I think it doesn't exist. Not in wider American society. I also think there's no "Asian privilege" or "Native American privilege" (no, not even those groups with casino success) or any other privilege held by groups which are identifiably not Caucasian. Too much of this society is configured to privilege whites at the expense of people of color, and any limited privilege people of color have gained through Affirmative Action etc. is nowhere near enough to counterbalance this, much less overwhelm it. That goes for Asian Americans too; they might be considered a "model minority", but this theoretical assignment of privilege is far too much of a double-edged blade. It means those Asian ethnicities and individuals who don't fit the stereotype don't get the attention or resources they need, and it means that all other groups feel free to resent them for their supposed success. So it doesn't matter that blacks get first billing during any discussion of people of color and race, or that Asians are considered smart and thrifty, or that everybody and their sister claims a Native American princess in their ancestry, or whatever -- there is no privilege in any of this. Just a few gold nuggets shining amid the whopping pile of horseshit that American society gives all of us and calls "opportunity". However much American society tries to stack people of color against each other along various axes -- skin color, hair texture, body shape, "good" and "bad" cultural practices, math skills, assimilation, whatever -- we're still all ranked against one key standard: white.
I do think there's a degree of privilege that African American non-immigrants experience versus those who've come here more recently -- or those who are perceived to have done so. It's the latter area that causes the biggest problem between blacks and Asians, I suspect. I'll refer back to my friend's comment. When she said "these people", I first assumed she meant Asians, but I now suspect that what she meant was recent immigrants. God knows I see that how dare they? attitude among black Americans all the time. There's a certain hurt underlying the anger, IMO -- a reaction to being disrespected by people who benefitted greatly from the predominantly black Civil Rights struggle and other efforts to fight racial discrimination (such as the largely Civil-Rights-related pressure that eventually led to the end of racist immigration practices). There's also the hurt that comes from seeing groups which are new to this country -- potential allies -- adopt the dominant racist paradigm. As we've seen over and over throughout history a la the Irish, new immigrant groups in this country generally realize that they need to sort themselves into the racial hierarchy here to get ahead. Those groups which have some hope of assimilation (due to visual similarity with white Americans) quickly distance themselves from the groups which can't; and even among the groups that are visibly different there seems to frequently arise an attitude of, "Well, at least we're not black." This is what lies behind my parents' cautions to me, because smart black parents do that -- teach their children to deal with the racist attitudes they may one day encounter in the world. My parents assumed that Asians would inevitably follow the pattern of other immigrant groups, and prepared me accordingly.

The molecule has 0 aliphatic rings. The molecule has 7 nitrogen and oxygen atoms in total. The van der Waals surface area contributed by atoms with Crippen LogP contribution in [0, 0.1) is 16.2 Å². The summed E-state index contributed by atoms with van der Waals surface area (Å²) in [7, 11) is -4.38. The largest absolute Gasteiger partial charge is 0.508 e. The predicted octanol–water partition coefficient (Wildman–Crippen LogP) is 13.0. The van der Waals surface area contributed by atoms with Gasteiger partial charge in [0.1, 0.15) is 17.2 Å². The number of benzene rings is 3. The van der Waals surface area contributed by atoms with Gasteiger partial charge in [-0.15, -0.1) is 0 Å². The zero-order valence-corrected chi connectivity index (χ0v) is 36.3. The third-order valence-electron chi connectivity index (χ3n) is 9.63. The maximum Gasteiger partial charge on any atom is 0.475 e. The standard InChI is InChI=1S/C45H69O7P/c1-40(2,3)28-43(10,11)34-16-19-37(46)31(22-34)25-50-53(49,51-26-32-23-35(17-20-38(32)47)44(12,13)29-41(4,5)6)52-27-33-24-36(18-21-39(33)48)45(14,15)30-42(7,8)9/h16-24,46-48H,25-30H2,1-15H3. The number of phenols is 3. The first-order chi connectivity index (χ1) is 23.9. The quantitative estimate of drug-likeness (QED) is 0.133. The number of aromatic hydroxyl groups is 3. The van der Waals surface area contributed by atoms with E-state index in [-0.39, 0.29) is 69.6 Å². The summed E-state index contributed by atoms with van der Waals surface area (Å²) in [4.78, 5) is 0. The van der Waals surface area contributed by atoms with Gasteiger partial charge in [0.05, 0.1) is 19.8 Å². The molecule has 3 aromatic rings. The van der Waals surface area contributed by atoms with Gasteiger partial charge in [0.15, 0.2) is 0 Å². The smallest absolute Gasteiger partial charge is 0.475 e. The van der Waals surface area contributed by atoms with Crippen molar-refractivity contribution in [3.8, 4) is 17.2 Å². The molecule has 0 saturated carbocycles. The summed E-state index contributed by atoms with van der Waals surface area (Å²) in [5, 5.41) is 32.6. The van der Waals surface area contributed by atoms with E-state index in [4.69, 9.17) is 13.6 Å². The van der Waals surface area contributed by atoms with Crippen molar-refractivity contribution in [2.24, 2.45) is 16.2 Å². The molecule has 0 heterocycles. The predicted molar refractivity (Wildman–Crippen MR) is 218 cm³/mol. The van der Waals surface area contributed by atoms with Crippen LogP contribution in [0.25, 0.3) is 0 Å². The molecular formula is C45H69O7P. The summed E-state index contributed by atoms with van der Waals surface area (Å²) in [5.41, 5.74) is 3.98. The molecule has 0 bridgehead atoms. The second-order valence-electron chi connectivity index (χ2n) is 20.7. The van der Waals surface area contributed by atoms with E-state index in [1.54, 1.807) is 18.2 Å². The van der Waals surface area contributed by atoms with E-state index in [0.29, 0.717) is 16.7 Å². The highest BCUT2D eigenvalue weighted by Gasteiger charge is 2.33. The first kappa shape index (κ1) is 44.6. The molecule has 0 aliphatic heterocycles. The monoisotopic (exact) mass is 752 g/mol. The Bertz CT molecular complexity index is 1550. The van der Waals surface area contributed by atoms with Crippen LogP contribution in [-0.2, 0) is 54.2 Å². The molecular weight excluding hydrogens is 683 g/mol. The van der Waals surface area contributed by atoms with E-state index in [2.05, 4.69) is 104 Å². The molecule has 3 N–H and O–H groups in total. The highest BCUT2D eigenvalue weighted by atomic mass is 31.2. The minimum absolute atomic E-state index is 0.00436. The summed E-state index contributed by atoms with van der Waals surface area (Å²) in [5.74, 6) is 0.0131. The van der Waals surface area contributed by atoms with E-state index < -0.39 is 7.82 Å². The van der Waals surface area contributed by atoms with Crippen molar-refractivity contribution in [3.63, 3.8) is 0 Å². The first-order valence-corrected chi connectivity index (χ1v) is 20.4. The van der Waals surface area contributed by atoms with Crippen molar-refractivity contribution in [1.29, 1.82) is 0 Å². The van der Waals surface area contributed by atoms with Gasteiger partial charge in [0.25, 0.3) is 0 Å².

But of course, Asians aren't all immigrants. Here's where Af-Ams have unfortunately absorbed the racist dominant paradigm: we look at our fellow people of color and assume based on their appearance that they're new to this country. Sometimes that assumption is correct, and supported by other clues -- a noticeable accent, for example. But I've seen people like my mother make that assumption even in the absence of an accent. In this we're no different from a white American who worries about terrorism upon seeing someone who looks Arab, or who refuses to hire a Latina housekeeper for fear she'll rob the place... or who clutches her purse and crosses the street on seeing a black man. We've been in this country longer than most other PoC, and that means we've had longer to be contaminated by the toxins of racist thought.
So I probably do hold some lingering prejudices towards Asians, simply by virtue of being American. I'm sure some of them hold prejudices against me. I'm going to continue to try to recognize and fight mine; I hope they'll do the same. But more importantly I also hope that I, and we, and they, will continue to focus on the real culprit here, which is racism itself. We may all affected by racism differently, but the bottom line is: we're all affected by it. Only by recognizing that and dealing with it can we move on.